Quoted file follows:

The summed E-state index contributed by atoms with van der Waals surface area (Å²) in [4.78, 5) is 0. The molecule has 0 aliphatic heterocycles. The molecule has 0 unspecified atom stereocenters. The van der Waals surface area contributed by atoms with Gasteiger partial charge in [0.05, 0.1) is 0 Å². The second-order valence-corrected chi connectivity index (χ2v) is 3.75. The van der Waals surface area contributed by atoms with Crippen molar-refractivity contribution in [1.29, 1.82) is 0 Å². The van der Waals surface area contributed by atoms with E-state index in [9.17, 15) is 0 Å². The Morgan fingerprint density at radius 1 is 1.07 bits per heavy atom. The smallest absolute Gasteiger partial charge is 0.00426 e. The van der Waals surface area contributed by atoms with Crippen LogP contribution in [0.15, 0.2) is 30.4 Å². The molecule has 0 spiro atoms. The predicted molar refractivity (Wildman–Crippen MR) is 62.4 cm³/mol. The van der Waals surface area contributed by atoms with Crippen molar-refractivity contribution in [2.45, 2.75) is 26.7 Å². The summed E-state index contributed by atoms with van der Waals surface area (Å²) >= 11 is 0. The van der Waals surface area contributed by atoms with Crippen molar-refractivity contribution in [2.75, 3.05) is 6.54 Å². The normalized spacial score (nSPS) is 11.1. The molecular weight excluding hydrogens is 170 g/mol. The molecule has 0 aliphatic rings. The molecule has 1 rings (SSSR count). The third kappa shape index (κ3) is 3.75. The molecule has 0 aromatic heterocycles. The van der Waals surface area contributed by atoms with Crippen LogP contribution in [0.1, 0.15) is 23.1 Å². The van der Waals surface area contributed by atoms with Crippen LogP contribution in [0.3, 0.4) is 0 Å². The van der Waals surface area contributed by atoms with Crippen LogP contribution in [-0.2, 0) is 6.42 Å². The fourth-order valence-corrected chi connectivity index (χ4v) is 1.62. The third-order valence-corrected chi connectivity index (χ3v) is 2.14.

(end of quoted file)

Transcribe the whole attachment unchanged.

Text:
The summed E-state index contributed by atoms with van der Waals surface area (Å²) in [4.78, 5) is 0. The molecule has 0 aliphatic heterocycles. The molecule has 0 unspecified atom stereocenters. The van der Waals surface area contributed by atoms with Gasteiger partial charge in [0.05, 0.1) is 0 Å². The second-order valence-corrected chi connectivity index (χ2v) is 3.75. The van der Waals surface area contributed by atoms with Crippen molar-refractivity contribution in [1.29, 1.82) is 0 Å². The van der Waals surface area contributed by atoms with E-state index in [9.17, 15) is 0 Å². The Morgan fingerprint density at radius 1 is 1.07 bits per heavy atom. The smallest absolute Gasteiger partial charge is 0.00426 e. The van der Waals surface area contributed by atoms with Crippen LogP contribution in [0.15, 0.2) is 30.4 Å². The molecule has 0 spiro atoms. The predicted molar refractivity (Wildman–Crippen MR) is 62.4 cm³/mol. The van der Waals surface area contributed by atoms with Crippen molar-refractivity contribution in [2.45, 2.75) is 26.7 Å². The summed E-state index contributed by atoms with van der Waals surface area (Å²) >= 11 is 0. The van der Waals surface area contributed by atoms with Crippen molar-refractivity contribution in [2.75, 3.05) is 6.54 Å². The normalized spacial score (nSPS) is 11.1. The molecular weight excluding hydrogens is 170 g/mol. The molecule has 0 aliphatic rings. The molecule has 1 rings (SSSR count). The third kappa shape index (κ3) is 3.75. The molecule has 0 aromatic heterocycles. The van der Waals surface area contributed by atoms with Crippen LogP contribution in [0.1, 0.15) is 23.1 Å². The van der Waals surface area contributed by atoms with Crippen LogP contribution in [0.3, 0.4) is 0 Å². The van der Waals surface area contributed by atoms with Crippen LogP contribution in [-0.2, 0) is 6.42 Å². The fourth-order valence-corrected chi connectivity index (χ4v) is 1.62. The third-order valence-corrected chi connectivity index (χ3v) is 2.14.